December 8, 2022


Florida wants the Supreme Court to weigh in, after an appeals court struck down key parts of a state law designed to prevent social media companies from freely making content control decisions.

Florida Attorney General Ashley Moody filed a petition on Wednesday The nation’s highest court was asked to take up the issue after two federal appeals courts issued conflicting rulings.

In Florida, the US Court of Appeals for the 11th Circuit ruled that it was unconstitutional for the state to bar social media companies from issuing bans on political figures. At this time in the court Dr to hurt Most of Florida law, the US Court of Appeals for the 5th Circuit only upheld A parallel law in Texas, known as House Bill 20, ruled that it did not violate the First Amendment rights of social media sites.

In Florida, Senate Bill 7072 prohibits or disqualifies candidates for state office as well as bans news outlets above a certain size threshold. The law would open social media companies to lawsuits when users or states determine that they regulate content or user accounts in a way that violates the spirit of the law.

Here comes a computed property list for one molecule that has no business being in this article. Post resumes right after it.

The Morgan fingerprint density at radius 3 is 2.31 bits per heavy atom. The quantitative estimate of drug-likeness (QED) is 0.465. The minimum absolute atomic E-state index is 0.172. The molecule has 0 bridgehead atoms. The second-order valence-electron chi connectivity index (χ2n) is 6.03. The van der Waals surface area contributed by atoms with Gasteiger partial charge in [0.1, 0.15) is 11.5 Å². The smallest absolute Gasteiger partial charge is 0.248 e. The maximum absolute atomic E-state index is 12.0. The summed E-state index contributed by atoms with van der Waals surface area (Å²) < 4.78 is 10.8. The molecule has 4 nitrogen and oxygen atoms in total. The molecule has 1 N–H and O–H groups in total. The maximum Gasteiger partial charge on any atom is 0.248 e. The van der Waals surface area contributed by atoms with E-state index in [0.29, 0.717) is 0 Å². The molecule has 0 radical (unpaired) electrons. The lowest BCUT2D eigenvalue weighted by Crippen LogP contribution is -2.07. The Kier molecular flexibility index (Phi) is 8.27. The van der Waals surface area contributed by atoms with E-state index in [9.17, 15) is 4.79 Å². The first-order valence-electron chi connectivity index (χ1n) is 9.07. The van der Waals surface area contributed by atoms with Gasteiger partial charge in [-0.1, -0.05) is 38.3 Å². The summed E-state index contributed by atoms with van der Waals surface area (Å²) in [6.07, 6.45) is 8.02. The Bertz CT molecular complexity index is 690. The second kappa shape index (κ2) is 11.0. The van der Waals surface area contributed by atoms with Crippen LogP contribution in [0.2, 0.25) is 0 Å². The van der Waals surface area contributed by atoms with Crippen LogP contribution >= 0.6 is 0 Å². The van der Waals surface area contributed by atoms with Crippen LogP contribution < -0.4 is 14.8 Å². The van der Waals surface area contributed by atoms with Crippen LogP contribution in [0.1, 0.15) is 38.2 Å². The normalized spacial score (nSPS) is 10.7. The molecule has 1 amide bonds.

Unlike Texas, the court that examined Florida law found that social media companies fall under the First Amendment when deciding whether to regulate content.

“We conclude that the content-modification activities of social media platforms — allowing, removing, prioritizing and banning users and posts — constitute ‘speech’ within the meaning of the First Amendment,” the panel of judges wrote in the court’s ruling.

NetChoice, an industry group representing Meta, Google, Twitter and other technology companies, Projective confidence The Supreme Court will resolve the state-level fight over content moderation in its favor, though it’s ultimately hard to predict how the situation will shake out.

“We agree with Florida that the U.S. Supreme Court should hear this case…” said NetChoice Vice President and General Counsel Carl Szabo. “We look forward to seeing Florida in court and upholding the lower court’s decision. We have the Constitution and more than a century of precedent on our side.”





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